At this point, anybody with a functioning sense of televisual literacy knows what this episode is about, even if you didn’t see the episode three weeks ago when exactly the same thing happened to Mrs. Johnson. It’s one of those “you’ve got to believe me!” type scenarios, where nobody does.
So the rest of the day is pretty much pro forma. Chris and Carolyn go to cobweb central and poke around with a flashlight for a while. Maggie stays in the drawing room over-explaining everything and getting increasingly worked up. Chris and Carolyn go back downstairs and report that they didn’t see anything, big surprise.
Then it’s Maggie and Liz’s turn to go to the west wing, this time bringing David along as bait. Chris and Carolyn stay downstairs and share some puzzled dialogue. Maggie insists that they’ll find something dreadful in the west wing, and they don’t. This is how the “you’ve got to believe me” sequences always end. It turns out they don’t got to.
And, as I say, this is incredibly obvious after the first ten seconds, because it’s Monday and we’ve watched television before. “Oh my god there’s a strange man” was big enough to close a Friday. It’s not going to escalate any higher than that midway through Monday.
But there is a nice Quentin moment, which sets up some of the developments later on in the week. It starts with David in his bedroom with the dearly departed, just catching up on current events.
Suddenly, Carolyn and Chris open the door, and they pose for a half-second with their sight lines clearly targeting the space where Quentin is standing.
But David is alone, of course, and Chris and Carolyn were simply staring at a specific patch of empty space, as anybody would upon entering a room. This is a standard “you’ve got to believe me” style fake-out, because it’s a Monday and that’s the best we can offer.
So then there’s a little scene where David says something innocent, and Chris and Carolyn chuckle, and ruffle his hair, and they give him a shiny nickel to buy licorice hoops at the general store. Or something like that, I don’t really pay attention to these kinds of scenes. They probably tell him it’s time for bed. People say that a lot on Mondays.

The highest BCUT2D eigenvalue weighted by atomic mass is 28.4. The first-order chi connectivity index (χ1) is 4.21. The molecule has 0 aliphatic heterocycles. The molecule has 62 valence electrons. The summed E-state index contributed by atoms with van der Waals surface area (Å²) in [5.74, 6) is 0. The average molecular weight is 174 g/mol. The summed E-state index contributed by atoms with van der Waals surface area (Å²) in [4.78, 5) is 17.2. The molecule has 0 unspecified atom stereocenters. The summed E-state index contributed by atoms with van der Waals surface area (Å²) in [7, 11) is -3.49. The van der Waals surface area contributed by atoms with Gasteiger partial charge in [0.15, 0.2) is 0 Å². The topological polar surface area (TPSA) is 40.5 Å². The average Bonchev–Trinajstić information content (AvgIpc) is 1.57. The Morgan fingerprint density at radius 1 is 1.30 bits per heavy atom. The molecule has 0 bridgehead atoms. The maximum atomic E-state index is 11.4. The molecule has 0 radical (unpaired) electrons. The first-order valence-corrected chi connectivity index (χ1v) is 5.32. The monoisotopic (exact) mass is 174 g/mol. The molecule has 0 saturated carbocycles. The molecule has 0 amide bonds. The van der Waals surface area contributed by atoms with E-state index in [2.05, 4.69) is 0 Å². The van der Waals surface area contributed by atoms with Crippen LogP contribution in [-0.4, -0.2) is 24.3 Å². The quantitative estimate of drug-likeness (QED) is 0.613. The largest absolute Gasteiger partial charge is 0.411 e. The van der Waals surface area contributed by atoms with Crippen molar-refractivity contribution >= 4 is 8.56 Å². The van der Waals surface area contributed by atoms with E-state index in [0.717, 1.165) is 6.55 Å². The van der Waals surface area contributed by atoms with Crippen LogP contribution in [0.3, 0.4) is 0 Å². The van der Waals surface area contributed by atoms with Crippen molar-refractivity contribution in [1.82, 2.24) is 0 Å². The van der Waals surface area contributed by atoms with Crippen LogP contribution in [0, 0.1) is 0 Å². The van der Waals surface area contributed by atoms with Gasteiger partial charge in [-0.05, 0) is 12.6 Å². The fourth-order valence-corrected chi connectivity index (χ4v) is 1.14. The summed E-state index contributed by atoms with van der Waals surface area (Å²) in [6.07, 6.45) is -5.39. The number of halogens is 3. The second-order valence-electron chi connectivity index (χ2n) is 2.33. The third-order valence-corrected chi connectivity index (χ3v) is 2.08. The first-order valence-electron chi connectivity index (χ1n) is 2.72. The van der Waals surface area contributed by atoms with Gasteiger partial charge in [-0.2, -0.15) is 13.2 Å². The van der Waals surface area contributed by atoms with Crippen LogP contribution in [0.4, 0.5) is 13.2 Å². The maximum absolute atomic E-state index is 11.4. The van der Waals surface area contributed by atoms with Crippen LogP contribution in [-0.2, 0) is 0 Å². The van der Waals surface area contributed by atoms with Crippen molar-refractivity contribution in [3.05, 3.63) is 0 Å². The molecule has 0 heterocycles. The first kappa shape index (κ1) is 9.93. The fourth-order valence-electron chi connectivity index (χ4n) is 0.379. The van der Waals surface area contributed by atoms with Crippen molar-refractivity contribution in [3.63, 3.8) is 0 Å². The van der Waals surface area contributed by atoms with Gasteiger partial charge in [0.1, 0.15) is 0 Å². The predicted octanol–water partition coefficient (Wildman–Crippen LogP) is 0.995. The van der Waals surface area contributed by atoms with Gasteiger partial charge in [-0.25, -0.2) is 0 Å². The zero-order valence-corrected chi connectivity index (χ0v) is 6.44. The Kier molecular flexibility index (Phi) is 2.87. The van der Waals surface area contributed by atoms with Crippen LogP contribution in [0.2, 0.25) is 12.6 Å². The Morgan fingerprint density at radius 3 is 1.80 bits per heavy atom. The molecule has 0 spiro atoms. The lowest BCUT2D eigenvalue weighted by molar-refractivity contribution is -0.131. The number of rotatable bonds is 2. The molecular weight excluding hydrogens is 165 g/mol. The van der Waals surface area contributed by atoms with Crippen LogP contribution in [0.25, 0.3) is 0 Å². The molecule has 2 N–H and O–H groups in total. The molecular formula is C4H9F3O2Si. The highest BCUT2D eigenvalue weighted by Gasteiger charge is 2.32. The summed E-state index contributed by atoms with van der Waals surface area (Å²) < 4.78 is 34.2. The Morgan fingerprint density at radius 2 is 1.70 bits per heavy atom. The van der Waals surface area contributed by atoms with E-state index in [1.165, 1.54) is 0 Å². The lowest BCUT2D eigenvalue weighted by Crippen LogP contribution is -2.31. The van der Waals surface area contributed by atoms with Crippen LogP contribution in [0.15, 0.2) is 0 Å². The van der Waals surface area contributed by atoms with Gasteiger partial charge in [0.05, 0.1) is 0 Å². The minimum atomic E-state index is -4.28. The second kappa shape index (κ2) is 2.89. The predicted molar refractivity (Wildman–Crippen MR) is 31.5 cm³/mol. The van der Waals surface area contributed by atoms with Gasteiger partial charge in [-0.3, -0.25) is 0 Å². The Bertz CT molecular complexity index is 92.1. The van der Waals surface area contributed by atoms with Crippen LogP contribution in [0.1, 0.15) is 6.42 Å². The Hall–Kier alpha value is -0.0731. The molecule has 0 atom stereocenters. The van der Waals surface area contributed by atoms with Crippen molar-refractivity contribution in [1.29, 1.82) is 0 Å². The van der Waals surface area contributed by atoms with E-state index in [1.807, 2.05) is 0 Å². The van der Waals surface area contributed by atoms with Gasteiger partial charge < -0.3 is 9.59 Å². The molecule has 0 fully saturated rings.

Once the hayseeds have cleared the room, David turns to the camera and does a spooky kid riff for a second.
And then he turns, and Quentin’s just sitting there in the armchair, smiling, because Quentin is always there, even when the rubes can’t see him.
This is actually a big step for Quentin, because until now, the kids have always made a big deal about going to see Quentin in the storage room. They’ve had multiple conversations on the theme of If we’re not allowed to go to the west wing, how will we contact Quentin?, because he was tied to a specific spot in the house.
But he appeared in the drawing room the other day, and now we’ve got a clear message that Quentin is always nearby, watching and smiling and scheming.
It’s not much in the way of story progression, but it’s setting up developments later in the week, and that’s something. The dead are still silent, but only for now. Keep listening.
Tomorrow: The Four Maggies.
Dark Shadows bloopers to watch out for:
When Maggie opens the door to the storage room at the end of the teaser, you can clearly see Quentin standing there staring at her. Then they cut away to the other side, so that Maggie can scream before the official reveal of Quentin standing there staring at her.
Just after Maggie and Liz sit on the couch in the drawing room, the camera swings wide as it tracks them.
Liz loses track of this line: “Maggie… I can’t dismiss the fact that a strange man possibly got – in – to – the — west wing. But I can’t — and I intend to get to the bottom of it. But I can’t possibly believe that David had anything to do with it!”
Another Liz fluff: “Maggie, I know you had a bad scare, and I doubt — don’t doubt for a minute that you saw something.”
The rolling end credits are crooked.
You can get a copy of David Selby’s memoir My Shadowed Past at his website, Davidselby.com. It’s dreamy and rambling and warm and completely loveable, 135 pages of impressions and reflections about that extraordinary year when he went from struggling actor to having his own trading card set. He personalizes every copy with a signature. It is a beautiful thing.
Behind the Scenes:
The clothes-dummy fake that David and Quentin use to gaslight Maggie is named “Mr. Jughans,” a reference to boom mic operator Max Jughans. “Mr. Jughans, keep it up” may be a joke on Jughans’ struggles to keep the mic from drooping into the frame.
Tomorrow: The Four Maggies.
— Danny Horn